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I wouldn't exactly call Kreia a "grey" character largely because despite her vast characterization and relationship development she was at the end of the day a Sith through and through. It was essentially telegraphed at the very, very beginning of the game that she'd "turn out" to be one. At the latest it should've taken you the very first influence option choice with her to figure it out. It wasn't so much that she didn't allow you to answer neutrally (the very few times you could) but that you'd almost always get docked if you answered like a Jedi *would* (or perhaps should is the better term). It also didn't help that there is no such thing as a "grey" Jedi or a "grey" Sith in the Star Wars universe period. Jolee never convinced me and neither did Kreia they basically stuck to the teachings of their respective orders and that basically is the fundamental key.

 

Still, i'm certainly not against more Kreias in regards to characterization and development.

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I wouldn't exactly call Kreia a "grey" character largely because despite her vast characterization and relationship development she was at the end of the day a Sith through and through. It was essentially telegraphed at the very, very beginning of the game that she'd "turn out" to be one. At the latest it should've taken you the very first influence option choice with her to figure it out. It wasn't so much that she didn't allow you to answer neutrally (the very few times you could) but that you'd almost always get docked if you answered like a Jedi *would* (or perhaps should is the better term). It also didn't help that there is no such thing as a "grey" Jedi or a "grey" Sith in the Star Wars universe period. Jolee never convinced me and neither did Kreia they basically stuck to the teachings of their respective orders and that basically is the fundamental key.

 

Still, i'm certainly not against more Kreias in regards to characterization and development.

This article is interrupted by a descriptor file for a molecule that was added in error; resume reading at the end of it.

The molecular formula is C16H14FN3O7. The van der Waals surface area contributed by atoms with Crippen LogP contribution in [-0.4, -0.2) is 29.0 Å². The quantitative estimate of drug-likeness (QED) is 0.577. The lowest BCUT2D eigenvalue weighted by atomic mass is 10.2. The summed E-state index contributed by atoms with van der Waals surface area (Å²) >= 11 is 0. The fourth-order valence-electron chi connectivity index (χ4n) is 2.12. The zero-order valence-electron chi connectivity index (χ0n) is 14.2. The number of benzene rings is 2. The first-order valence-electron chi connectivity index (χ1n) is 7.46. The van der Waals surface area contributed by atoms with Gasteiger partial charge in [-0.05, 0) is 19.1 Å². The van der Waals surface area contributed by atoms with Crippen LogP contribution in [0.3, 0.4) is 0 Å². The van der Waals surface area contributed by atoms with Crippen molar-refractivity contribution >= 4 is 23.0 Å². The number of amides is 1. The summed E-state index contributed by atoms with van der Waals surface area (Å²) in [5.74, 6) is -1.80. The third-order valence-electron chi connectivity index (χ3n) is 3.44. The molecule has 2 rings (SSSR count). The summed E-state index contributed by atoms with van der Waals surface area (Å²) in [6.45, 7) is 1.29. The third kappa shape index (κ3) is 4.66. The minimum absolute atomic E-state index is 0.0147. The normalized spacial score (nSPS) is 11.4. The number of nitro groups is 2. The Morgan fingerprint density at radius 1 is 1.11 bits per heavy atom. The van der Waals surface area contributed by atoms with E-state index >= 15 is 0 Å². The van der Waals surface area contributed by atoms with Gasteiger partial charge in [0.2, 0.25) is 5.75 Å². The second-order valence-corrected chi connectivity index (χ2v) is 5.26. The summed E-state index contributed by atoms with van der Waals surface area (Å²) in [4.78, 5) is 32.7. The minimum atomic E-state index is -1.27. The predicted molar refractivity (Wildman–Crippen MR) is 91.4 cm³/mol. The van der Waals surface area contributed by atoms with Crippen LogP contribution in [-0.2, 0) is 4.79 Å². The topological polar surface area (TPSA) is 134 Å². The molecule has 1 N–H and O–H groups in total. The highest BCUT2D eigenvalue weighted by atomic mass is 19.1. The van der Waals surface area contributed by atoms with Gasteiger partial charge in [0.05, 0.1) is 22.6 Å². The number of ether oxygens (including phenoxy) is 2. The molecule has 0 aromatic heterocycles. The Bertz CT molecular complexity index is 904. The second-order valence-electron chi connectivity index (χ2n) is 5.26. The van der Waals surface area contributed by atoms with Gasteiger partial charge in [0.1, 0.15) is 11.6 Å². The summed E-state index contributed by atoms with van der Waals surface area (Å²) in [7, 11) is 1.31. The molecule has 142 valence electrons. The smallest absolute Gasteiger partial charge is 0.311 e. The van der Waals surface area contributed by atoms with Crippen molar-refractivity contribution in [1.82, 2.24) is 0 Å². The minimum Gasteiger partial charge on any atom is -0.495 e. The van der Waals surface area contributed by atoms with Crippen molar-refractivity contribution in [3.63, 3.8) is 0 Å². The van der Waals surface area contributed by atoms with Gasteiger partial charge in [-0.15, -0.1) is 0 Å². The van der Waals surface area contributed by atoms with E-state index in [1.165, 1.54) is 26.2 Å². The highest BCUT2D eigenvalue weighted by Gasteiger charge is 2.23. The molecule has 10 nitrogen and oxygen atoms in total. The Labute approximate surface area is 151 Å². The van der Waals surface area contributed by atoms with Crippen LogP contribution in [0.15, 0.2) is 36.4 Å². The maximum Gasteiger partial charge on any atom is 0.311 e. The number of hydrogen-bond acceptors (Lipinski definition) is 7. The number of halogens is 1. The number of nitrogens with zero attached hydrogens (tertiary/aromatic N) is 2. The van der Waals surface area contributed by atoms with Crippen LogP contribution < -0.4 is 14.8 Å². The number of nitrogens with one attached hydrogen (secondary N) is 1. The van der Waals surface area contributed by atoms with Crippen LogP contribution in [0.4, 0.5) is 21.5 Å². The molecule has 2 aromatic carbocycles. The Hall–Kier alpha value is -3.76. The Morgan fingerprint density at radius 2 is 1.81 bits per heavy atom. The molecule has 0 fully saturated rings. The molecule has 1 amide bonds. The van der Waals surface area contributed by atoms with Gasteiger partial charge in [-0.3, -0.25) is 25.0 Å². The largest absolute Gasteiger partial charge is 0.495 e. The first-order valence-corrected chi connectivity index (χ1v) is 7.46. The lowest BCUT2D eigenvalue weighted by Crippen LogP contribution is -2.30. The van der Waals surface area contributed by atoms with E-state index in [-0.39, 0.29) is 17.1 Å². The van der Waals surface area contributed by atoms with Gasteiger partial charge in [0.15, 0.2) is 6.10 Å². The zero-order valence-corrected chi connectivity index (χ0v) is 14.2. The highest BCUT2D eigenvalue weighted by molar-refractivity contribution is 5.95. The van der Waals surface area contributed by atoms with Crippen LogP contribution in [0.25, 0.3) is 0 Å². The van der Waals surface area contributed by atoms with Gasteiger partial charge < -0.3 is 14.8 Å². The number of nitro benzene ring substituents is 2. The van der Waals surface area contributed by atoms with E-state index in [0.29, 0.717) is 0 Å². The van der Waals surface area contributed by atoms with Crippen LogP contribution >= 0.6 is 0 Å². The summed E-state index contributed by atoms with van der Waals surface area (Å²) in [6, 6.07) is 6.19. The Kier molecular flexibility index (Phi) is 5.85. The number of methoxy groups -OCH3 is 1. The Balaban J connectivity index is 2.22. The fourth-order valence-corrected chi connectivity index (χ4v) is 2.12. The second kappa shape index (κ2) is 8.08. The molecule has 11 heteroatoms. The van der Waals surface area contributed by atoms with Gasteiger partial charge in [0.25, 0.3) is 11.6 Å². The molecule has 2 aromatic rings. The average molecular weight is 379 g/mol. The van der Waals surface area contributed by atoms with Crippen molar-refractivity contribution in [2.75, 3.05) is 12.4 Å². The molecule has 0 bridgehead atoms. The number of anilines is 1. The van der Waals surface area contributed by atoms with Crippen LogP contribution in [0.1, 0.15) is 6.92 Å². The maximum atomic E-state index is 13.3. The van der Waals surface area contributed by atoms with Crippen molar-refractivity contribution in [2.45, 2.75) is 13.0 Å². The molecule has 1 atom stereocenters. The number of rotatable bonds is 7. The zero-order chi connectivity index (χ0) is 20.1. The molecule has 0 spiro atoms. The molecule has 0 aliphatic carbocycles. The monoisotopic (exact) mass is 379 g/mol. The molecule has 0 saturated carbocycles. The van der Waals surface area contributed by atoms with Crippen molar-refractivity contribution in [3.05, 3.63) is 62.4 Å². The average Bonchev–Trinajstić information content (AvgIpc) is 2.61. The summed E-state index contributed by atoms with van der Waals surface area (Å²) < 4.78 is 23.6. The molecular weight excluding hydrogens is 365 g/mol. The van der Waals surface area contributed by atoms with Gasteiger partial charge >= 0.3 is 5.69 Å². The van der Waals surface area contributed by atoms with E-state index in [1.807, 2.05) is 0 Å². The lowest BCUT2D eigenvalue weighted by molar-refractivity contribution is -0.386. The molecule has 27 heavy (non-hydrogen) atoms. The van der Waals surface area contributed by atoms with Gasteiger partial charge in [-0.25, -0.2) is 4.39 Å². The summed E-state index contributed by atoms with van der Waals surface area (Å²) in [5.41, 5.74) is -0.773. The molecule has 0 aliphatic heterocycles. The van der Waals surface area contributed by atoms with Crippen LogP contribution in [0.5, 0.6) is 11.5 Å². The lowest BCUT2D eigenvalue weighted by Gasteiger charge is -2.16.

http://starwars.wikia.com/wiki/Gray_Jedi

 

She was a Grey Jedi because she didn't believe in either side of the force, in fact she despised it.

I'd say the answer to that question is kind of like the answer to "who's the sucker in this poker game?"*

 

*If you can't tell, it's you. ;)

village_idiot.gif

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2) Protagonist-Villain Relationships

What I was getting at with the Tom Zarek reference is that a lot of villains I see are off far, far away from the main character and have little to no interaction with them, and thus there is no real relationship between them. I think it's more interesting to have a villain that the protagonist comes to know personally, and that they have some sort of interesting relationship arc. Like the hero-villain equivalent of a love story, if you will, with interesting twists and turns. That's the bigger thing I'd like to see more.

 

 

The PC and his/her girlfriend/boyfriend plan to marry. Then the significant other backstabs us (literally) and takes off with all of our belongings thinking us dead.

 

The PC sets out on a quest to find his former love and bring them to justice.

* YOU ARE A WRONGULARITY FROM WHICH NO RIGHT CAN ESCAPE! *

Chuck Norris was wrong once - He thought HE made a mistake!